Less out-and-out funny and more about the power of friendship, Punk Skunks by the wife-and-husband team of Trisha Speed Shaskan and Stephen Shaskan is a simple story of two BSFs (best skunks forever) who play together and play music together –until they quarrel about whether to sing a new song about skating (Kit’s preference) or painting (Buzz’s). The disagreement results in the skunks playing noticeably angry music at each other, and eventually yelling at each other, “You stink!” – which of course is the one thing skunks should never say to one another. The two ex-BSFs go their separate ways; but soon, Kit and Buzz discover that making music alone is no fun, so they decide to sell their instruments to the nearby, conveniently located Mole Music used-instrument shop. And that is where they run into each other and decide, sheepishly (or skunkishly; whatever) to give friendship and joint music-making another try. And of course they decide to write a song about neither skating nor painting – it is about being BSFs and how great that is. Although intended, like There’s a Giraffe in My Soup, for ages 4-8, Punk Skunks will appeal more to children at the lower end of that age range: the story is more straightforward, has no significant twists or turns, and is illustrated in much broader and simpler style. This is a “lesson” book as much as a story told for fun, and the lesson too is a straightforward one, nicely communicated through a couple of characters who really don’t stink at all.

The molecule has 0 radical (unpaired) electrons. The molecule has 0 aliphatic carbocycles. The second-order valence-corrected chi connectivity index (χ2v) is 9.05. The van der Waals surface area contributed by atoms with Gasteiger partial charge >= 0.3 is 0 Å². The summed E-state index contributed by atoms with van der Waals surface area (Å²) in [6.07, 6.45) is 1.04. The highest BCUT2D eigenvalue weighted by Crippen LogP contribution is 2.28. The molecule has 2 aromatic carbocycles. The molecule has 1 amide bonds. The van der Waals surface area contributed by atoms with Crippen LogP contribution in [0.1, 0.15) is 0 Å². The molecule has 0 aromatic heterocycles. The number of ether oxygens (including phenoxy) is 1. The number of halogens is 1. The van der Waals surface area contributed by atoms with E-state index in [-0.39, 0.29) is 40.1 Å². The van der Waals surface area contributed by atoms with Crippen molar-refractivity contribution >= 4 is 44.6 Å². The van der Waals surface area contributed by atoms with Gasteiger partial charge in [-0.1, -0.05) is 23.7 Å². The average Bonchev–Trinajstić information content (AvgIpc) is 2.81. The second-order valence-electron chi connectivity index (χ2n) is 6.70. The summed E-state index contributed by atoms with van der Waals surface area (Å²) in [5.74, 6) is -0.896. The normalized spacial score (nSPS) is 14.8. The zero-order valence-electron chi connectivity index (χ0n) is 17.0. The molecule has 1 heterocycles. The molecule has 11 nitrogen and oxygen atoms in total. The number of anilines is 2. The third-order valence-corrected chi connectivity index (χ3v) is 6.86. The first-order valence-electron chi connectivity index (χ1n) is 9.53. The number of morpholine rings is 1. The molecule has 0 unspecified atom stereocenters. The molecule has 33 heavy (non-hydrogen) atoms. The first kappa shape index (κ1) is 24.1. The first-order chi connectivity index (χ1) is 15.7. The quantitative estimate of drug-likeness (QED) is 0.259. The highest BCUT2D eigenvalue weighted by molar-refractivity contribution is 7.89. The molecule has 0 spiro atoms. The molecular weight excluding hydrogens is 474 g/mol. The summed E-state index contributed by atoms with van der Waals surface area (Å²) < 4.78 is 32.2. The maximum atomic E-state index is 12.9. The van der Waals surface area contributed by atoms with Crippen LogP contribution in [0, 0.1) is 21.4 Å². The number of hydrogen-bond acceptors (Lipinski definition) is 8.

Still another animal-focused book for this age range – and one with a great deal more story complexity and a great many more words – is Michael Bond’s Paddington at the Circus, originally released with its familiar and comfortable R.W. Alley illustrations in 2000 and now available in a new, revised edition. Paddington is, of course, always adorable, always trouble-prone, always slightly off-kilter in understanding the world around him, and always just fine at the end of a story; he is, in fact, a nearly perfect representation of an idealized version of the children for whom Bond has been writing Paddington stories for more than 50 years (the first Paddington book dates to 1958). It is the wholesomeness and gently adventurous nature of Paddington that have helped him connect with kids through half a century, and his primary characteristics are very much in evidence in Paddington at the Circus. Paddington is tremendously excited about going to a circus for the very first time, especially since Mr. Brown has gotten front-row seats for the family and Mrs. Bird. But Paddington does not understand quite what is going on, despite Mr. Brown’s earnest attempts to explain. As a result, the well-meaning bear spontaneously decides to climb a tent pole to “rescue” a trapeze artist, even though he is carrying a large ice-cream cone at the time. The resulting mixups and confusion are typical for Paddington, and the picture of him holding tightly to a trapeze bar with one hand and to his cone with the other, flying through the air with an expression of extreme surprise on his face, is a perfect encapsulation of “Paddington-ness.” Eventually, of course, everything is fine: a clown on stilts rescues the wayward bear, the audience loves what it thinks is part of the show, and Paddington decides, “I shall just sit and watch from now on.” So all ends happily, the circus moves on, and Paddington drifts off to sleep with happy thoughts of what it would be like to be a clown on stilts – just the sort of simple, warm ending that makes Paddington books ongoing delights, and in this case a conclusion that means Paddington at the Circus can make good reading not only during the day but also at bedtime.